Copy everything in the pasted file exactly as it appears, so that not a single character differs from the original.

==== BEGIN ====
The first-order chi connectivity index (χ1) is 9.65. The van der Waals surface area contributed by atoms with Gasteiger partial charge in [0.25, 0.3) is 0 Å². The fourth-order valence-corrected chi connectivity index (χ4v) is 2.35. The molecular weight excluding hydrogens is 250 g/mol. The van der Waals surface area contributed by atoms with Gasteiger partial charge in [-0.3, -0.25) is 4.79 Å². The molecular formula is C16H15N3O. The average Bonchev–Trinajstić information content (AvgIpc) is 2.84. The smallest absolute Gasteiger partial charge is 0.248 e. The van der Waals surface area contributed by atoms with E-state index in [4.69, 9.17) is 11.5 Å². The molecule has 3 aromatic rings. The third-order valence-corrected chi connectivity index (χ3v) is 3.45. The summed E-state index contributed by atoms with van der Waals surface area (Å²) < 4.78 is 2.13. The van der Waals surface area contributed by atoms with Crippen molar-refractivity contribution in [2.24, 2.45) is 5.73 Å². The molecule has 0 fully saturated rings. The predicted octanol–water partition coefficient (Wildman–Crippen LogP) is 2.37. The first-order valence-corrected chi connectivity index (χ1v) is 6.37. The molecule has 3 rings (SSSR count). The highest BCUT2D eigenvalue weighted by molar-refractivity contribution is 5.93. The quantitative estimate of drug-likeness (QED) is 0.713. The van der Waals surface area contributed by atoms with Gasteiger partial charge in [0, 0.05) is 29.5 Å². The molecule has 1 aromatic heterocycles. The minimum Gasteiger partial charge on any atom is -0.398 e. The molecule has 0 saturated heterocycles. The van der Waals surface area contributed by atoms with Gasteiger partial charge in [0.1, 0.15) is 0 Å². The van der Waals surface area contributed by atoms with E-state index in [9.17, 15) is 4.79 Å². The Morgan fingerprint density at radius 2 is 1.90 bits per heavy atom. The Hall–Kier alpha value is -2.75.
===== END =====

The first-order chi connectivity index (χ1) is 9.65. The van der Waals surface area contributed by atoms with Gasteiger partial charge in [0.25, 0.3) is 0 Å². The fourth-order valence-corrected chi connectivity index (χ4v) is 2.35. The molecular weight excluding hydrogens is 250 g/mol. The van der Waals surface area contributed by atoms with Gasteiger partial charge in [-0.3, -0.25) is 4.79 Å². The molecular formula is C16H15N3O. The average Bonchev–Trinajstić information content (AvgIpc) is 2.84. The smallest absolute Gasteiger partial charge is 0.248 e. The van der Waals surface area contributed by atoms with E-state index in [4.69, 9.17) is 11.5 Å². The molecule has 3 aromatic rings. The third-order valence-corrected chi connectivity index (χ3v) is 3.45. The summed E-state index contributed by atoms with van der Waals surface area (Å²) < 4.78 is 2.13. The van der Waals surface area contributed by atoms with Crippen molar-refractivity contribution in [2.24, 2.45) is 5.73 Å². The molecule has 0 fully saturated rings. The predicted octanol–water partition coefficient (Wildman–Crippen LogP) is 2.37. The first-order valence-corrected chi connectivity index (χ1v) is 6.37. The molecule has 3 rings (SSSR count). The highest BCUT2D eigenvalue weighted by molar-refractivity contribution is 5.93. The quantitative estimate of drug-likeness (QED) is 0.713. The van der Waals surface area contributed by atoms with Gasteiger partial charge in [0, 0.05) is 29.5 Å². The molecule has 1 aromatic heterocycles. The minimum Gasteiger partial charge on any atom is -0.398 e. The molecule has 0 saturated heterocycles. The van der Waals surface area contributed by atoms with Gasteiger partial charge in [0.1, 0.15) is 0 Å². The van der Waals surface area contributed by atoms with E-state index in [9.17, 15) is 4.79 Å². The Morgan fingerprint density at radius 2 is 1.90 bits per heavy atom. The Hall–Kier alpha value is -2.75.